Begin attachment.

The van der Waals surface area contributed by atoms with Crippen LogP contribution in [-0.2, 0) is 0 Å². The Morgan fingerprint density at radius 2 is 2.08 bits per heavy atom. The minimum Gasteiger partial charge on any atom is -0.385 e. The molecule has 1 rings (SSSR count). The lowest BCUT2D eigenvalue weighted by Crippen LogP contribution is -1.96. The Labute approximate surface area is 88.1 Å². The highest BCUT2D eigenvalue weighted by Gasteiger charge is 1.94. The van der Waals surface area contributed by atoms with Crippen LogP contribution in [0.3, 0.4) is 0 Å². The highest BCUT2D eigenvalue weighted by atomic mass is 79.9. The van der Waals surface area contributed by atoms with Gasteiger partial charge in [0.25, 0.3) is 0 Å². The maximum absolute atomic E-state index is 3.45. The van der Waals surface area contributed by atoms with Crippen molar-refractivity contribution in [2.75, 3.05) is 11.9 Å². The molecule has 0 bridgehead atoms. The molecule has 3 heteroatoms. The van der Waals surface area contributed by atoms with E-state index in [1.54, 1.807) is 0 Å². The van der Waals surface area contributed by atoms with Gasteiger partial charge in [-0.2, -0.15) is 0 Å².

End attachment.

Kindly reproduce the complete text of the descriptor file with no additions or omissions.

The van der Waals surface area contributed by atoms with Crippen LogP contribution in [-0.2, 0) is 0 Å². The Morgan fingerprint density at radius 2 is 2.08 bits per heavy atom. The minimum Gasteiger partial charge on any atom is -0.385 e. The molecule has 1 rings (SSSR count). The lowest BCUT2D eigenvalue weighted by Crippen LogP contribution is -1.96. The Labute approximate surface area is 88.1 Å². The highest BCUT2D eigenvalue weighted by Gasteiger charge is 1.94. The van der Waals surface area contributed by atoms with Crippen LogP contribution in [0.3, 0.4) is 0 Å². The highest BCUT2D eigenvalue weighted by atomic mass is 79.9. The van der Waals surface area contributed by atoms with Gasteiger partial charge in [0.25, 0.3) is 0 Å². The maximum absolute atomic E-state index is 3.45. The van der Waals surface area contributed by atoms with Crippen molar-refractivity contribution in [2.75, 3.05) is 11.9 Å². The molecule has 0 bridgehead atoms. The molecule has 3 heteroatoms. The van der Waals surface area contributed by atoms with E-state index in [1.54, 1.807) is 0 Å². The van der Waals surface area contributed by atoms with Gasteiger partial charge in [-0.2, -0.15) is 0 Å².